Back in the day, landing a No. 1 or No. 2 playoff seed and subsequent first-round bye meant an almost guaranteed victory in the divisional round of the NFLís post-season.
From 1990 until 2004, No. 1 and No. 2 seeds in the NFC recorded a lopsided 27-3 advantage in divisional playoff games. It was believed a week off to rest in the first round of the playoffs gave the top two seeds a major advantage.
But times have changed. Since the 2005 season, No. 1 and No. 2 seeds in the NFC have posted an 8-6 record in the divisional playoffs.
The Packers were the top seed last season with a 15-1 record and were well-rested for their divisional home playoff game against the New York Giants, who came to Lambeau Field and upset Green Bay 37-20.
The trend in the AFC is similar. From 1990 to 2004 the top two seeds in the AFC posted a 22-8 record in divisional playoff games, but since 2005 are just 7-7.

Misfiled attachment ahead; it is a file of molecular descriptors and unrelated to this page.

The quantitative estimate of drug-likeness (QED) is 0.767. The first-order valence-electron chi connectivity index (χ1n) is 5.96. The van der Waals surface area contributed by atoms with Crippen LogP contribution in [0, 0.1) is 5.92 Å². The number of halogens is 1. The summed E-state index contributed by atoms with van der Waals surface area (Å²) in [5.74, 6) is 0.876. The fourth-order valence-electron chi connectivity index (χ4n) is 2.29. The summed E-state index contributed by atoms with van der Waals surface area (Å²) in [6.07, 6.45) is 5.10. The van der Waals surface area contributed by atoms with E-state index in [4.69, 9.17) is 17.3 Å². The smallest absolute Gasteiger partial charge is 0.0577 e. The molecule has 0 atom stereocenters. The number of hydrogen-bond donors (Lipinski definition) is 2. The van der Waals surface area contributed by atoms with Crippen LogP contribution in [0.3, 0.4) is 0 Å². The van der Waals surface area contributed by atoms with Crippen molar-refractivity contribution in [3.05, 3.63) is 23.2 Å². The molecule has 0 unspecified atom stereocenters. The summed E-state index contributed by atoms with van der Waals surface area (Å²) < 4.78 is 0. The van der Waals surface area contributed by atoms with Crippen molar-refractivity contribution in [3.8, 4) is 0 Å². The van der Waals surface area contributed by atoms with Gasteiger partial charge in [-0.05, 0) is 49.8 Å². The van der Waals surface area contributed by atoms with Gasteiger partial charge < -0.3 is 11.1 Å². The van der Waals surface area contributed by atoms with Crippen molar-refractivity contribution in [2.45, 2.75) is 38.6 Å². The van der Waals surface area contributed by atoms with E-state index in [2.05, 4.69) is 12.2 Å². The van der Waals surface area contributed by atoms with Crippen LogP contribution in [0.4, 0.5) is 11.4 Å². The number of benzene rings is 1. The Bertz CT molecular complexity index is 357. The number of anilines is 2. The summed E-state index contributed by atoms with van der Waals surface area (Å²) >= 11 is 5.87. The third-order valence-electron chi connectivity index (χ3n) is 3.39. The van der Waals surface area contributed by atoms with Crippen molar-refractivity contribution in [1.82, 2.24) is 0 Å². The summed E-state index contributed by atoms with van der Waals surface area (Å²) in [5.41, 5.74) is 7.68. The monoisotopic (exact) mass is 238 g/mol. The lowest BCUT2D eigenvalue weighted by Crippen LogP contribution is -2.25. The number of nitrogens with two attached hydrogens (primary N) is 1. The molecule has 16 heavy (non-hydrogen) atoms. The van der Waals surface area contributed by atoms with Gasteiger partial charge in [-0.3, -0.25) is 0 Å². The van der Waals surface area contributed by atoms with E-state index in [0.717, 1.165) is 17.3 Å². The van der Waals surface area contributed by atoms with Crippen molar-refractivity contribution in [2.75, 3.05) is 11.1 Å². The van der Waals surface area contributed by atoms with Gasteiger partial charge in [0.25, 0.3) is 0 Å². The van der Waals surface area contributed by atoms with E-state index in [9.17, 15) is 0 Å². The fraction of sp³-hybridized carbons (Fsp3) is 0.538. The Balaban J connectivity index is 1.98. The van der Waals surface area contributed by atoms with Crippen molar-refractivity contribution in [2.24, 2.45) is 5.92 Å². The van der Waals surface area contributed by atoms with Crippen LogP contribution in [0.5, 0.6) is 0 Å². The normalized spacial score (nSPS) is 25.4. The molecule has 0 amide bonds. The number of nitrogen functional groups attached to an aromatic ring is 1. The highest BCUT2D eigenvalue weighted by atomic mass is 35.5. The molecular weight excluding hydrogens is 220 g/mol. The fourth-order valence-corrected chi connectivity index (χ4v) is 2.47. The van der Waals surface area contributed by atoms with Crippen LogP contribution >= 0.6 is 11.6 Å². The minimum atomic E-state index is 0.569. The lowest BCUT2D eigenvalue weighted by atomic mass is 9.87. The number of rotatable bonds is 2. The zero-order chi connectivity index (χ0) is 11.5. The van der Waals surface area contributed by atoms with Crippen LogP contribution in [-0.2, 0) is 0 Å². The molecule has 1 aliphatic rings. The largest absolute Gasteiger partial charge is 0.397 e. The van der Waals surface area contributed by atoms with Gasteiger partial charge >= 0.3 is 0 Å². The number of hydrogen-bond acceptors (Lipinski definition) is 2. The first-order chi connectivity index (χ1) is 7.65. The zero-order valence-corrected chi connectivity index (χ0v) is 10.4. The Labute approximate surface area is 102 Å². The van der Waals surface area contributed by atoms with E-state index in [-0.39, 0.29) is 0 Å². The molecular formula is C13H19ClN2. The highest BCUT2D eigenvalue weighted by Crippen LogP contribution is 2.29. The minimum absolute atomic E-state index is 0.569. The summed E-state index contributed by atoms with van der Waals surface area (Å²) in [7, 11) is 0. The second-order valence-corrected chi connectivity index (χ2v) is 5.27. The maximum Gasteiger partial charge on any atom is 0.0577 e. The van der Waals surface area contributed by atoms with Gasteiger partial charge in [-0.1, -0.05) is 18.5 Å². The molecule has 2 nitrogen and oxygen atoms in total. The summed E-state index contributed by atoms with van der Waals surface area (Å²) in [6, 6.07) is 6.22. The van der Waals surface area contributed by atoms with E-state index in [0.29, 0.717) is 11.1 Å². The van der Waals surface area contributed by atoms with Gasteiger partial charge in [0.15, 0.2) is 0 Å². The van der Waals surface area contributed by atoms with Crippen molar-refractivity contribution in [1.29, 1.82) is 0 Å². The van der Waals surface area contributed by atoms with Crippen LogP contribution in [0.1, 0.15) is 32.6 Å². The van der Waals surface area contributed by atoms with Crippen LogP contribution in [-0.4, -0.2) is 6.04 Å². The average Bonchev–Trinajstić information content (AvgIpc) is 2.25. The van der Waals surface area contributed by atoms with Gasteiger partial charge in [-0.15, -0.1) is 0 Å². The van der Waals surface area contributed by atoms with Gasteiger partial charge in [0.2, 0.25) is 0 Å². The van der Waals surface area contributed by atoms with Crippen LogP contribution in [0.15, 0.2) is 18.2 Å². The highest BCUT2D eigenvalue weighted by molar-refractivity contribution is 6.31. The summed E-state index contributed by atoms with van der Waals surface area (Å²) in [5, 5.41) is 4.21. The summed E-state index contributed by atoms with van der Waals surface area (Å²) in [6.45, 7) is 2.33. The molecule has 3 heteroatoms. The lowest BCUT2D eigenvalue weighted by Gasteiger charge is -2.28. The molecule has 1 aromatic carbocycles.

A No. 1 or No. 2 seeded team won the Super Bowl in 13 of 15 years from 1990 to 2004. But since 2005, a No. 1 or No. 2 seed has won the Super Bowl just two of seven years.
The Packers in 2010 won a championship as a No. 6 seed. Pittsburgh won it all as a No. 6 seed in 2005, Indianapolis won as a No. 3 seed in 2006, and the New York Giants won as a No. 5 seed in 2007 and a No. 4 seed in 2011.
Only one No. 1 seed has won the Super Bowl since the 2003 season -- New Orleans in 2009. Only one No. 2 seed has won the championship since the 2004 season Ė Pittsburgh in 2008.
So while the Packers (9-4) are battling San Francisco (9-3-1) for the No. 2 seed in the NFC, it should be noted that a high playoff seeding isnít all itís cracked up to be.